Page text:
Restored Print Of Orson Welles’ Chimes At Midnight Making Its Debut At The Screen Arts Festival

It goes without saying that Orson Welles has become one of the most iconic cinematic geniuses in film history.   Be it Citizen Kane and its continual mentioning as the greatest American film ever put to celluloid, or films like F For Fake or his turn in The Third Man that show just how brilliant this man was.

However, there has always been one film in particular that has been both one of his most talked about projects, and also one of the most difficult to see.   Entitled Chime At Midnight, the film is Welles’ take on Falstaff, the Shakespeare character, and now it just got a lot easier to view.   The Independent is reporting that the film has finally busted out of its legal shackles, and will premiere a recently restored print at this year’s Screen Arts Festival.

The film has been fodder for crummy DVD releases for years now, but thanks to a newly discovered print, the film has been restored and has often been compared to films like Kane and The Magnificent Ambersons.   While Ambersons had suffered a similar fate, that film is still, in its original intended form, lost to history, leaving this film to be arguably one of the biggest restorations in recent memory.   Here’s to hoping that a brand like Criterion can nab the rights to this project, and give it the proper release that it really deserves.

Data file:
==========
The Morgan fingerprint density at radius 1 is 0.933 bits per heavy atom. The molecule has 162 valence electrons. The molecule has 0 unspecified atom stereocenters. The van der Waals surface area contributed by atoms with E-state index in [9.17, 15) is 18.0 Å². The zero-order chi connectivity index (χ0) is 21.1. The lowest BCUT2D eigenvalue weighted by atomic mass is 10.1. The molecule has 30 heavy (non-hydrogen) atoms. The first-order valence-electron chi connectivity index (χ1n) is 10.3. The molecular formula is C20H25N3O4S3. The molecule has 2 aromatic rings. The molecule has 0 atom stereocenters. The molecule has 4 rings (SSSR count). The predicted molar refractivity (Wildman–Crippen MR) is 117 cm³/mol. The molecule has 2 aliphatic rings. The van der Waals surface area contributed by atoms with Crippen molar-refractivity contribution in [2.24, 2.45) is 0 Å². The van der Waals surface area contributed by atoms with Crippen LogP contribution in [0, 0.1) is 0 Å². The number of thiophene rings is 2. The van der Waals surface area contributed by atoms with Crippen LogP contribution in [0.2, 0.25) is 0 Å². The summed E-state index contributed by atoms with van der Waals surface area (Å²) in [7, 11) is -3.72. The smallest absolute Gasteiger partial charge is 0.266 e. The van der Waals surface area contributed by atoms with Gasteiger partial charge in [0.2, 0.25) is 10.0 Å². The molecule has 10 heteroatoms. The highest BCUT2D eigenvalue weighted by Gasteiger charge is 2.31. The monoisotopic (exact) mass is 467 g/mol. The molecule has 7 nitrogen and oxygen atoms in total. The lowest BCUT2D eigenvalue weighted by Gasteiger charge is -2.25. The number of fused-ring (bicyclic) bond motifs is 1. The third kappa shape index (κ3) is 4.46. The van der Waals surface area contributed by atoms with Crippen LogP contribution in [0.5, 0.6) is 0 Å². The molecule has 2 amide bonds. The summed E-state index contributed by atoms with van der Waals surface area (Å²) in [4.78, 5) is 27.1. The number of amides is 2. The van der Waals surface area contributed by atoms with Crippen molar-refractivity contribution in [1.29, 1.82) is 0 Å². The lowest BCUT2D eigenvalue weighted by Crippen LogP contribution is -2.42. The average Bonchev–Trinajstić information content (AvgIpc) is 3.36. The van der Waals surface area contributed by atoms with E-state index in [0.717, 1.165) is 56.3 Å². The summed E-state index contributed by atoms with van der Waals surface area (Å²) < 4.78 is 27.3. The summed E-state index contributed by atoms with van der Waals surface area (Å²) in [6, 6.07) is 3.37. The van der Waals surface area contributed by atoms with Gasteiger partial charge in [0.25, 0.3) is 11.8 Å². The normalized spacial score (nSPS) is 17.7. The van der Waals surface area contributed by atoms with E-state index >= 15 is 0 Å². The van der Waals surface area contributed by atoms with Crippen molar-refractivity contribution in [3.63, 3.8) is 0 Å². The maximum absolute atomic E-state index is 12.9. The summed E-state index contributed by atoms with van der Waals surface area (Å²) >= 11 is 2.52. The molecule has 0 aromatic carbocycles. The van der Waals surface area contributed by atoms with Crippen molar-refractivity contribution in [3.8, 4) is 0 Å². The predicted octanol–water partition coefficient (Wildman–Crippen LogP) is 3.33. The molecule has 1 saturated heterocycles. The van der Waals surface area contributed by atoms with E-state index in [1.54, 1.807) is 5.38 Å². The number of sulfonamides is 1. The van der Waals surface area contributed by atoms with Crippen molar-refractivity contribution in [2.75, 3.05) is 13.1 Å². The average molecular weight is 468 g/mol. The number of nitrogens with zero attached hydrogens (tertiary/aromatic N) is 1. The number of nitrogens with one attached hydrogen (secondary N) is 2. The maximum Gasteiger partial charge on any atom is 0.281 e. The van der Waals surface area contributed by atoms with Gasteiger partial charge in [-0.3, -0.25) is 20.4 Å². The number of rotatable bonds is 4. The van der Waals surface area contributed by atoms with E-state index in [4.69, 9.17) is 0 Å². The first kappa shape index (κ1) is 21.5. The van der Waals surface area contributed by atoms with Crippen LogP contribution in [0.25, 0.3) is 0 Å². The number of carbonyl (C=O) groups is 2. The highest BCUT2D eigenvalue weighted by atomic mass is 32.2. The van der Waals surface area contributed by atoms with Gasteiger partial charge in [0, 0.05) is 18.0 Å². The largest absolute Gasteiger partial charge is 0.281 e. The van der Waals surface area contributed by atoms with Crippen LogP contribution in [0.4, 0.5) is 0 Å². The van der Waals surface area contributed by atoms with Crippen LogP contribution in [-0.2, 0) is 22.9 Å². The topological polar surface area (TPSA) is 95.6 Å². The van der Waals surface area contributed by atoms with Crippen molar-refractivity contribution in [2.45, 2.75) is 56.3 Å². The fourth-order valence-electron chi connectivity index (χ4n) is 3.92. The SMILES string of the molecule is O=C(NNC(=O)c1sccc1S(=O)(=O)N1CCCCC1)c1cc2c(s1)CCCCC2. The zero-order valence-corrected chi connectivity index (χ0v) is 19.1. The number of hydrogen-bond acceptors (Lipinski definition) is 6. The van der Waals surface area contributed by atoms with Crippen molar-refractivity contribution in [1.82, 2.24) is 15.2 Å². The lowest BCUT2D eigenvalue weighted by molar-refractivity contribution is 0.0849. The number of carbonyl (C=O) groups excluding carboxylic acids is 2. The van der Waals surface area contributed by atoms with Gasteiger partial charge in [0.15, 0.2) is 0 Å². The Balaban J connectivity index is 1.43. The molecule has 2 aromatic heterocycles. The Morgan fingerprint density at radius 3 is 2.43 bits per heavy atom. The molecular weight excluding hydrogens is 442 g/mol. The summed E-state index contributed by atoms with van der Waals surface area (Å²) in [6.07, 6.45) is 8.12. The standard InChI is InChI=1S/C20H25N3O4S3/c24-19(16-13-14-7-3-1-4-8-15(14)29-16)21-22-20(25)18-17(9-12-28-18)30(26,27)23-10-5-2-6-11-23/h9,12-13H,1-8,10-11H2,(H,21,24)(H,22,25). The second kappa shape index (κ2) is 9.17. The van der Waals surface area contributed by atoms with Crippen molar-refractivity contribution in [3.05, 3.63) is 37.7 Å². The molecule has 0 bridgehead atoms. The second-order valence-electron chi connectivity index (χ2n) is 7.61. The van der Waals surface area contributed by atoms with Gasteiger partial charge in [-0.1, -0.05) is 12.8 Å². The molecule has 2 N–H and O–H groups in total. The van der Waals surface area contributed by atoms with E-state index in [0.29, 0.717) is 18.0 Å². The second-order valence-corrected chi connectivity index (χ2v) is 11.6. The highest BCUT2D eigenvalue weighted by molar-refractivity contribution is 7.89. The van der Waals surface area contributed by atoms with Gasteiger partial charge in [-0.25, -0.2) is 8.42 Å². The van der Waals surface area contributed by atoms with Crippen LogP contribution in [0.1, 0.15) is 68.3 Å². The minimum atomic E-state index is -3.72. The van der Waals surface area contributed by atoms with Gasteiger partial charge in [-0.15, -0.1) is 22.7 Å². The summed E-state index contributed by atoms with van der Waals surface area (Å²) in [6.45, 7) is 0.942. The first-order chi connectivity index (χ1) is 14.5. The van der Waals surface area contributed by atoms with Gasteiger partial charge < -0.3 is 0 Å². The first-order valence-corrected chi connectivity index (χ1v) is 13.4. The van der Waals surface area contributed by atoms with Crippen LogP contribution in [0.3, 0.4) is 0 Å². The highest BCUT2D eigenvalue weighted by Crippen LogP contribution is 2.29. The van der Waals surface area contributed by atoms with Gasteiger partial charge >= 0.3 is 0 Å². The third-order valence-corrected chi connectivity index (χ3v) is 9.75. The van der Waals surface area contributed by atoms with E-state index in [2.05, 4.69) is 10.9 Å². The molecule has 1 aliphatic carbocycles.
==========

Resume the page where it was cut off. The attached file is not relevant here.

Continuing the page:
What do you think?

Source The Independent

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  • Can someone edit the typo out of the headline? It’s bothering me. Feel free to delete this comment after the correction has been made. :)

  • I’ve been clamoring for Criterion to release a box set, Eclipse or standard, of Orson Welles’s Shakespeare adaptations.  This would include “Othello”, “King Lear”, “Chimes at Midnight a.k.a. Falstaff”, and Welles’s performance in theatrical, filmed-for-television adaptation of “King Lear” (which I have seen and is terrible but would be nice to have to round out this hypothetical box set) and Welles’s own making-of documentary “Filming Othello”.

  • I don’t know what The Independent is talking about…maybe rights have prevented it from being shown onscreen in England, and I know they’ve tied up the DVD release here stateside, but I saw a gorgeous print of this in Boston in…2008? No later than summer 2009. I know it’s played other cities as well. I’m surprised it’s been restored once again based on the quality of the print, but hopefully this is good news for a future Blu-Ray release (DVD wouldn’t do justice to the film…it’s not my favorite Welles, but I can definitely see why others hold it so dear).

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